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Drug therapy to bolster immune system cells found effective toward childhood cancer
Date:5/15/2008

CINCINNATI, OH - Researchers from The University of Texas M. D. Anderson Cancer Center have found a possible approach to therapy that may make cancer cells more sensitive to attack by immune system cells while making the immune system cells more powerful.

The combination has the potential to treat different types of childhood cancer, including osteosarcoma, leukemia and neuroblastoma, while possibly sparing young patients from more difficult therapies such as stem cell transplant or more toxic chemotherapy.

Dean Lee, M.D., Ph.D., assistant professor of pediatrics from the Children's Cancer Hospital at M. D. Anderson, has found that combining the epigenetic drug MS-275 with natural killer (NK) cells makes osteosarcoma cells more sensitive to NK cells while making the NK cells more lethal to the tumor, as presented at the American Society of Pediatric Hematology/Oncology annual meeting on May 15.

"Traditional chemotherapy drugs kill any fast-growing cells like cancer, but they also killed healthy fast-growing cells like hair, bone marrow and mucous membranes, making the drugs very toxic," says Lee, senior investigator on the study. "There's a new class of drugs that takes cells that aren't properly regulated and makes them behave. In our study, we found that these drugs make tumor cells more recognizable and vulnerable to natural killer cells."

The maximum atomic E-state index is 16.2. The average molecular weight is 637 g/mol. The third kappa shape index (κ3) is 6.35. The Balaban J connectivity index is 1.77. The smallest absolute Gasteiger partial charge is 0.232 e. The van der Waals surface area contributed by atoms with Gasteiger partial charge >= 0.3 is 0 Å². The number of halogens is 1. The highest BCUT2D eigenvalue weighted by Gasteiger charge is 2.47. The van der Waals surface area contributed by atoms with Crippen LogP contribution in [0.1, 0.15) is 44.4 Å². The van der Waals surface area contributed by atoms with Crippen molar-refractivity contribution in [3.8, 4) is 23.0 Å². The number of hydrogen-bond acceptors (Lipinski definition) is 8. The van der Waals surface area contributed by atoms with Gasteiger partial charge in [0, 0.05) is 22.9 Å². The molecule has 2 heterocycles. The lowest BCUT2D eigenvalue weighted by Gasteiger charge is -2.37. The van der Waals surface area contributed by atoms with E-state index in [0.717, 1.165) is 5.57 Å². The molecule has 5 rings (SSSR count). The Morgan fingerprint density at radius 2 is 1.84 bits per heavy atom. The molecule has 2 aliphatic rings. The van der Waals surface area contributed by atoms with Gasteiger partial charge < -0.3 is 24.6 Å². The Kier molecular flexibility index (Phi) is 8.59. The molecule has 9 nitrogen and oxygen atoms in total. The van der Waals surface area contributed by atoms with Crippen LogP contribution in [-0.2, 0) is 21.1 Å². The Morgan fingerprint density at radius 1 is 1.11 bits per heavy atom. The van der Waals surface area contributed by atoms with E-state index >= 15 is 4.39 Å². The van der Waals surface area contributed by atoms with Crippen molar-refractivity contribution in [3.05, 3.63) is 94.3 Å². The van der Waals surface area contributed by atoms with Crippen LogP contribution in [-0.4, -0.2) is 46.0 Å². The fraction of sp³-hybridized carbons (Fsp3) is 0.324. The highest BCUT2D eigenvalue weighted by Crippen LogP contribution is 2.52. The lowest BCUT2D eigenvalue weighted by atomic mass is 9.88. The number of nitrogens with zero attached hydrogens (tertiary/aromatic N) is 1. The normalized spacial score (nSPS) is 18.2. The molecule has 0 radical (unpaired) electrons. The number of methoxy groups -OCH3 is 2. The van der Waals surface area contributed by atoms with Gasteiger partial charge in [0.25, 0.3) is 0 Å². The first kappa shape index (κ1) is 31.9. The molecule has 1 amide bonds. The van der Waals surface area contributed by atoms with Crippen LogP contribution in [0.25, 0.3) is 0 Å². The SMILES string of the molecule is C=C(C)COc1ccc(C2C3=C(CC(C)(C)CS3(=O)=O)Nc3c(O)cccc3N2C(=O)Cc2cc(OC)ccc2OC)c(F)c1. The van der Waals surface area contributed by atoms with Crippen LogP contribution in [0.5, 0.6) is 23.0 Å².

Osteosarcoma is a rare pediatric cancer, but the most common bone cancer found in children. According to the American Cancer Society, it affects approximately 400 children, adolescents and young adults under the age of 20 in the United States each year, and nearly a third of those relapse. Relapsed and metastatic osteosarcomas are rarely sensitive to treatment with chemotherapy or radiation, but several studies have suggested these tumors may be immunologically responsive.

Lee's study of human tissue cultures shows the synergistic effect of combining NK cells with histone deacetylase (HDAC) inhibitors such as MS-275 to fight childhood cancer, which Lee hopes will lead to a clinical trial for patients. When added to a human tissue culture, MS-275 heightened the amount of the NKG2D receptor on the NK cell's surface to pick up signals from stressed cells, such as tumor cells. In addition, the MS-275 simultaneously caused the stress signals of the tumor cells to increase, making it easier for NK cells to detect them and kill them.

Trials are currently open using HDAC and proteasome inhibitors as well as NK cells to treat patients, but not as a combination therapy.

"By applying what we've found from our study, we hope to improve our treatment for many cancers, but not by giving more NK cells or by giving more toxic chemotherapy," says Lee. "Instead, we want to marry the two therapies to improve each other and provide a more effective, less toxic treatment for our patients."

Lee's study found similar responses from acute myelogenous leukemia (AML) and neuroblastoma, but using different inhibitors. For neuroblastoma and AML, the proteasome inhibitors Bortezomib and NPI-0052 were found to have the greatest effect on sensitizing tumor cells to NK cells. Additional research is being conducted on acute lymphocytic leukemia, the most common cancer in children, and medulloblastoma, the most common brain cancer in children.


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Contact: Sara Farris
sfarris@mdanderson.org
281-467-1337
University of Texas M. D. Anderson Cancer Center
Source:Eurekalert  

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